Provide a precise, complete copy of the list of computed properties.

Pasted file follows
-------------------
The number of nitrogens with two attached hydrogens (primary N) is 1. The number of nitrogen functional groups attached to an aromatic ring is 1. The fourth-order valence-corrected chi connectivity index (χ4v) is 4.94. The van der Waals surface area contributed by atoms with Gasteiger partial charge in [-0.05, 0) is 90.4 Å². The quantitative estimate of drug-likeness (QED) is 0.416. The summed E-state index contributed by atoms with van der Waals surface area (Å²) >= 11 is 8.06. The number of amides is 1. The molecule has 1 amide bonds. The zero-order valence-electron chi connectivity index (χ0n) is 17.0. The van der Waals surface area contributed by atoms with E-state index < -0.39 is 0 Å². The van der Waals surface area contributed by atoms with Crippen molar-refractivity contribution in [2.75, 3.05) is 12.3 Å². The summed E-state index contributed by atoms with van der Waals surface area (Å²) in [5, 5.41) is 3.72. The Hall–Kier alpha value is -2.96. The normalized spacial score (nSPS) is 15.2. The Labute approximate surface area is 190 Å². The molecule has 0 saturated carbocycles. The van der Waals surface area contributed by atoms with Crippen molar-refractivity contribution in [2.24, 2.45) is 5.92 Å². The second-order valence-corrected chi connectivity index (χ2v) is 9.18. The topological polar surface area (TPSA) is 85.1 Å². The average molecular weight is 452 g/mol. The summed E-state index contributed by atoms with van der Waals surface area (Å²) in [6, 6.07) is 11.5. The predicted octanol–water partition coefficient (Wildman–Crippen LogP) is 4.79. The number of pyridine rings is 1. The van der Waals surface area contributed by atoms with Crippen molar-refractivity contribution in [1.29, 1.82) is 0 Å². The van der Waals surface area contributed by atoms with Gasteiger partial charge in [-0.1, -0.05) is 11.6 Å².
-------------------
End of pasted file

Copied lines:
The number of nitrogens with two attached hydrogens (primary N) is 1. The number of nitrogen functional groups attached to an aromatic ring is 1. The fourth-order valence-corrected chi connectivity index (χ4v) is 4.94. The van der Waals surface area contributed by atoms with Gasteiger partial charge in [-0.05, 0) is 90.4 Å². The quantitative estimate of drug-likeness (QED) is 0.416. The summed E-state index contributed by atoms with van der Waals surface area (Å²) >= 11 is 8.06. The number of amides is 1. The molecule has 1 amide bonds. The zero-order valence-electron chi connectivity index (χ0n) is 17.0. The van der Waals surface area contributed by atoms with E-state index < -0.39 is 0 Å². The van der Waals surface area contributed by atoms with Crippen molar-refractivity contribution in [2.75, 3.05) is 12.3 Å². The summed E-state index contributed by atoms with van der Waals surface area (Å²) in [5, 5.41) is 3.72. The Hall–Kier alpha value is -2.96. The normalized spacial score (nSPS) is 15.2. The Labute approximate surface area is 190 Å². The molecule has 0 saturated carbocycles. The van der Waals surface area contributed by atoms with Crippen molar-refractivity contribution in [2.24, 2.45) is 5.92 Å². The second-order valence-corrected chi connectivity index (χ2v) is 9.18. The topological polar surface area (TPSA) is 85.1 Å². The average molecular weight is 452 g/mol. The summed E-state index contributed by atoms with van der Waals surface area (Å²) in [6, 6.07) is 11.5. The predicted octanol–water partition coefficient (Wildman–Crippen LogP) is 4.79. The number of pyridine rings is 1. The van der Waals surface area contributed by atoms with Crippen molar-refractivity contribution in [1.29, 1.82) is 0 Å². The van der Waals surface area contributed by atoms with Gasteiger partial charge in [-0.1, -0.05) is 11.6 Å².